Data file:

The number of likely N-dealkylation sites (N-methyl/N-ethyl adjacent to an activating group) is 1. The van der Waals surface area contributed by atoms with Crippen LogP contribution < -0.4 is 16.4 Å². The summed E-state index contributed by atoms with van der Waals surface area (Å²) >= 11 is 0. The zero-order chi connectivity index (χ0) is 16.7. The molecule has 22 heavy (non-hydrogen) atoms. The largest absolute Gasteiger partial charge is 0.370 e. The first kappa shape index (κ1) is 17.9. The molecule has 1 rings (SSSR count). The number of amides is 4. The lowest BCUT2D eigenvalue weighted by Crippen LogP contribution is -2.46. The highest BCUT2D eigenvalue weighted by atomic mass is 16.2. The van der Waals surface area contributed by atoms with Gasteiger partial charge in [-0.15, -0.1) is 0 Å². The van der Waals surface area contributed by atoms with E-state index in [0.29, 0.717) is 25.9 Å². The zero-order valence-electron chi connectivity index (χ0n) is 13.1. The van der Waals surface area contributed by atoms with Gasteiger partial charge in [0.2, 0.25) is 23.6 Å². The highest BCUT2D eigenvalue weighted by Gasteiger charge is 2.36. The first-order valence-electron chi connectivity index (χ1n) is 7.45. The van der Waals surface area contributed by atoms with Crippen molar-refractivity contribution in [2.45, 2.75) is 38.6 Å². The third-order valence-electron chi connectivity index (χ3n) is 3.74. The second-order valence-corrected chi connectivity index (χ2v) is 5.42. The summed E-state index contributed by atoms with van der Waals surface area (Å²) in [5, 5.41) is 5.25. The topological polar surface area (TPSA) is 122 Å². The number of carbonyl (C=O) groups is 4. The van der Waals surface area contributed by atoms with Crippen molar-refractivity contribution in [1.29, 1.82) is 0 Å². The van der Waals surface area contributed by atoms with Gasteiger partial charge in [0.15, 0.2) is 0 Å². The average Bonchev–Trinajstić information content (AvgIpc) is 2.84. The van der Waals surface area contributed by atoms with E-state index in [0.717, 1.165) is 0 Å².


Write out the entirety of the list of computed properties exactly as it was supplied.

The number of likely N-dealkylation sites (N-methyl/N-ethyl adjacent to an activating group) is 1. The van der Waals surface area contributed by atoms with Crippen LogP contribution < -0.4 is 16.4 Å². The summed E-state index contributed by atoms with van der Waals surface area (Å²) >= 11 is 0. The zero-order chi connectivity index (χ0) is 16.7. The molecule has 22 heavy (non-hydrogen) atoms. The largest absolute Gasteiger partial charge is 0.370 e. The first kappa shape index (κ1) is 17.9. The molecule has 1 rings (SSSR count). The number of amides is 4. The lowest BCUT2D eigenvalue weighted by Crippen LogP contribution is -2.46. The highest BCUT2D eigenvalue weighted by atomic mass is 16.2. The van der Waals surface area contributed by atoms with Gasteiger partial charge in [-0.15, -0.1) is 0 Å². The van der Waals surface area contributed by atoms with E-state index in [0.29, 0.717) is 25.9 Å². The zero-order valence-electron chi connectivity index (χ0n) is 13.1. The van der Waals surface area contributed by atoms with Gasteiger partial charge in [0.2, 0.25) is 23.6 Å². The highest BCUT2D eigenvalue weighted by Gasteiger charge is 2.36. The first-order valence-electron chi connectivity index (χ1n) is 7.45. The van der Waals surface area contributed by atoms with Crippen molar-refractivity contribution in [2.45, 2.75) is 38.6 Å². The third-order valence-electron chi connectivity index (χ3n) is 3.74. The second-order valence-corrected chi connectivity index (χ2v) is 5.42. The summed E-state index contributed by atoms with van der Waals surface area (Å²) in [5, 5.41) is 5.25. The topological polar surface area (TPSA) is 122 Å². The number of carbonyl (C=O) groups is 4. The van der Waals surface area contributed by atoms with Crippen molar-refractivity contribution in [1.29, 1.82) is 0 Å². The van der Waals surface area contributed by atoms with Gasteiger partial charge in [0.15, 0.2) is 0 Å². The average Bonchev–Trinajstić information content (AvgIpc) is 2.84. The van der Waals surface area contributed by atoms with E-state index in [0.717, 1.165) is 0 Å².